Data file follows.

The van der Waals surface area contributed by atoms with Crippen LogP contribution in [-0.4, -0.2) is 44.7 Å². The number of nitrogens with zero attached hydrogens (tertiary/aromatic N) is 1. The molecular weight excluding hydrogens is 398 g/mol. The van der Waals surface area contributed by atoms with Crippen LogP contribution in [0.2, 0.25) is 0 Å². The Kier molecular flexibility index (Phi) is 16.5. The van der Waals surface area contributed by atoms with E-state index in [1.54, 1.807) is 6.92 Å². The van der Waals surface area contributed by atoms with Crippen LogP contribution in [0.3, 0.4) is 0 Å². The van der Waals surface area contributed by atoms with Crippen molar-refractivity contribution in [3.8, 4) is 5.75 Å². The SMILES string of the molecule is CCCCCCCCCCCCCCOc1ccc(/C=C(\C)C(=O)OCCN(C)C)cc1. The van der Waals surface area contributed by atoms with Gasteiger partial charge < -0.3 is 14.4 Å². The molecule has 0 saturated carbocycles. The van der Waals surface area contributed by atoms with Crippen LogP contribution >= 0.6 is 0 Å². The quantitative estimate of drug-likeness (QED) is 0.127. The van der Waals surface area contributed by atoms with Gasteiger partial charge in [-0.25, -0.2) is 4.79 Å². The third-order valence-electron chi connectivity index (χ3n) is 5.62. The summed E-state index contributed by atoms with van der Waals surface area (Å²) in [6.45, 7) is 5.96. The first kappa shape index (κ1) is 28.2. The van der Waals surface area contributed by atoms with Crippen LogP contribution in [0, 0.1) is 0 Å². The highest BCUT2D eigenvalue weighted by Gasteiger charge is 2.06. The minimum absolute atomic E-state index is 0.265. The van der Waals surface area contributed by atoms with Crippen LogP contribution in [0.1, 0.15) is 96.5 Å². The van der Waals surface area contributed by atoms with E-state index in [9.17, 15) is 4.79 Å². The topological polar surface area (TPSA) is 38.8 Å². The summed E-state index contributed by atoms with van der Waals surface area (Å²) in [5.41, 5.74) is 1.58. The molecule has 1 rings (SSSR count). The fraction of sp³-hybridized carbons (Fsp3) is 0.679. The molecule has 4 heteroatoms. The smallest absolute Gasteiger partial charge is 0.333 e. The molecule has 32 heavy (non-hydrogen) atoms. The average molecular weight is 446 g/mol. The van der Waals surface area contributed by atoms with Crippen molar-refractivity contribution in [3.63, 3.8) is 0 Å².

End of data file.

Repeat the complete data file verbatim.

The van der Waals surface area contributed by atoms with Crippen LogP contribution in [-0.4, -0.2) is 44.7 Å². The number of nitrogens with zero attached hydrogens (tertiary/aromatic N) is 1. The molecular weight excluding hydrogens is 398 g/mol. The van der Waals surface area contributed by atoms with Crippen LogP contribution in [0.2, 0.25) is 0 Å². The Kier molecular flexibility index (Phi) is 16.5. The van der Waals surface area contributed by atoms with E-state index in [1.54, 1.807) is 6.92 Å². The van der Waals surface area contributed by atoms with Crippen LogP contribution in [0.3, 0.4) is 0 Å². The van der Waals surface area contributed by atoms with Crippen molar-refractivity contribution in [3.8, 4) is 5.75 Å². The SMILES string of the molecule is CCCCCCCCCCCCCCOc1ccc(/C=C(\C)C(=O)OCCN(C)C)cc1. The van der Waals surface area contributed by atoms with Gasteiger partial charge < -0.3 is 14.4 Å². The molecule has 0 saturated carbocycles. The van der Waals surface area contributed by atoms with Crippen LogP contribution >= 0.6 is 0 Å². The quantitative estimate of drug-likeness (QED) is 0.127. The van der Waals surface area contributed by atoms with Gasteiger partial charge in [-0.25, -0.2) is 4.79 Å². The third-order valence-electron chi connectivity index (χ3n) is 5.62. The summed E-state index contributed by atoms with van der Waals surface area (Å²) in [6.45, 7) is 5.96. The first kappa shape index (κ1) is 28.2. The van der Waals surface area contributed by atoms with Crippen LogP contribution in [0, 0.1) is 0 Å². The highest BCUT2D eigenvalue weighted by Gasteiger charge is 2.06. The minimum absolute atomic E-state index is 0.265. The van der Waals surface area contributed by atoms with Crippen LogP contribution in [0.1, 0.15) is 96.5 Å². The van der Waals surface area contributed by atoms with E-state index in [9.17, 15) is 4.79 Å². The topological polar surface area (TPSA) is 38.8 Å². The summed E-state index contributed by atoms with van der Waals surface area (Å²) in [5.41, 5.74) is 1.58. The molecule has 1 rings (SSSR count). The fraction of sp³-hybridized carbons (Fsp3) is 0.679. The molecule has 4 heteroatoms. The smallest absolute Gasteiger partial charge is 0.333 e. The molecule has 32 heavy (non-hydrogen) atoms. The average molecular weight is 446 g/mol. The van der Waals surface area contributed by atoms with Crippen molar-refractivity contribution in [3.63, 3.8) is 0 Å².